WITH National Volunteers Week beginning on Saturday and running until today, Amy Rose Willis, who has been on work experience at The Standard this week, tells her own personal story of volunteering with the Prince’s Trust through the HOW College course.
AFTER a year of frustration, getting ill and leaving university, wondering if an opportunity would ever reach my grasp again, there was finally a light at the end of the tunnel – The Prince’s Trust.
The charity took me in under its wing, showing me it does not matter how long it takes to invest in yourself, as long as you progress, set goals and reach them.
My volunteering has taken me on an irreplaceable journey of self-discovery.
The Prince’s Trust operates community projects, where students fund-raise for and work on community projects.
It also offers team challenges where people can work on schemes in their local area, such as spending time with elderly people, baking cakes, taking people with special needs bowling and much more.
Recently my team raised funds for the Young Lives Vs Cancer charity and the Breme Residential Care Home by packing bags for people – not the most ground-breaking sounding of events but it gave people a helping hand and raised cash for two good causes.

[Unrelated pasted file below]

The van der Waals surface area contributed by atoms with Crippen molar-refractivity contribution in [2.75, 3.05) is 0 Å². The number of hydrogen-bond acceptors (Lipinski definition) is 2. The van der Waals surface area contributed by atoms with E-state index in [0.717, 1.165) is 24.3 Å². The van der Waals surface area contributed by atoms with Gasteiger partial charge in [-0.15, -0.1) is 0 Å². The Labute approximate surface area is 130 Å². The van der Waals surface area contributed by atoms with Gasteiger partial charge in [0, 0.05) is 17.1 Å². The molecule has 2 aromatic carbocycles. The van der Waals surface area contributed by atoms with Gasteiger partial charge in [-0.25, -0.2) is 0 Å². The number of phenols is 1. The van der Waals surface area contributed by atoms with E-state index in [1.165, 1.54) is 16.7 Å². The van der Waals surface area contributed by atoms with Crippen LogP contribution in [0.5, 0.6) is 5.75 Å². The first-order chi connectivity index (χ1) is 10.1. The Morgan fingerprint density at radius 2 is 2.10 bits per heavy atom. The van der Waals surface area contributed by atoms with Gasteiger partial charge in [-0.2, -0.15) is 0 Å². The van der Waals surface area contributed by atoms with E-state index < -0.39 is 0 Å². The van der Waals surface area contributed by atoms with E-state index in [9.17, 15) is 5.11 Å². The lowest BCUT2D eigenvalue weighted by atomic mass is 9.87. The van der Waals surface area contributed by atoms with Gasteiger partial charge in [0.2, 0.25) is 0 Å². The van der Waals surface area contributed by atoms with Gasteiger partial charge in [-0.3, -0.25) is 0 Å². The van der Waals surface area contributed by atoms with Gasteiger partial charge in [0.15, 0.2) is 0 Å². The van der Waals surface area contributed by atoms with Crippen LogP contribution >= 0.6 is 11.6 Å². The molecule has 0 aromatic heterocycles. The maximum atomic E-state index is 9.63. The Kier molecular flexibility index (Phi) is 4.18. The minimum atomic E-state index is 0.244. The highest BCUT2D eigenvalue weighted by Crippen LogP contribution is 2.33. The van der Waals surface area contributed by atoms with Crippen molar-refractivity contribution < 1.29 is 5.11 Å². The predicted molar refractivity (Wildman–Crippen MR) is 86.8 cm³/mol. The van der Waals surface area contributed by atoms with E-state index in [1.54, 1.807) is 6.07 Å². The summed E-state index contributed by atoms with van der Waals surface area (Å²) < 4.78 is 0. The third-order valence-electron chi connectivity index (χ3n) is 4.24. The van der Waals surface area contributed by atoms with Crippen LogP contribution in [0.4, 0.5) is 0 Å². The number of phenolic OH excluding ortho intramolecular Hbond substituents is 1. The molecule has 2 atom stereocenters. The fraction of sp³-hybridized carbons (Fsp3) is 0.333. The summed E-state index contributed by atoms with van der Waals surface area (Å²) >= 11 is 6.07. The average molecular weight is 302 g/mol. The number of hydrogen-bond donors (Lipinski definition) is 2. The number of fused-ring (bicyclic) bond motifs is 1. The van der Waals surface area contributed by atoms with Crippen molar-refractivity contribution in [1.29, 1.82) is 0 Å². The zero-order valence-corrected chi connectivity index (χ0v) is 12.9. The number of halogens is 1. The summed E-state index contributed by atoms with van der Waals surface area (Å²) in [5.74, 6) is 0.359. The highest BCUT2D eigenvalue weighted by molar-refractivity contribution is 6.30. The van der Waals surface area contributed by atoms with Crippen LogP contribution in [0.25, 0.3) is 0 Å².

We spent a week doing garden maintenance for Breme’s care home.
We had a fantastic time out in the sun and another warm glow when we saw the residents’ smiles and the appreciation from the staff.
In the past, Prince’s Trust students have performed work placements at HF, Just For Pets, Interserve, The Vale of Evesham Christian centre and many more.
The charity runs many different courses for people aged between 11 to 30, with some courses aimed at personal development, starting businesses and getting straight into work.
Last year it helped almost 6,000 people successfully find work using its ‘Get Into’ courses.
And other people who have undertaken the same course as me have had the same experiences.
Past student Ellis Spencer said with increased confidence and better skills, acquired through work experience, CV writing and other activities, he hoped to move on to an apprenticeship.
Alexandra Fry, who has been working for the Prince’s Trust for two years, said: “I just wanted to help younger people who haven’t had the opportunities that I had to get them on the right path.
“I graduated from uni and originally wanted to work with young offenders but actually quite liked the variety of different young people I encountered through the Prince’s Trust.”
Among them have been people facing mental health issues which can present their own barriers.
“This course is the stepping stone to help get past that.”
Visit www.princes-trust.org.uk/ for more information or call 0800 842 842 for any enquiries related to joining a programme.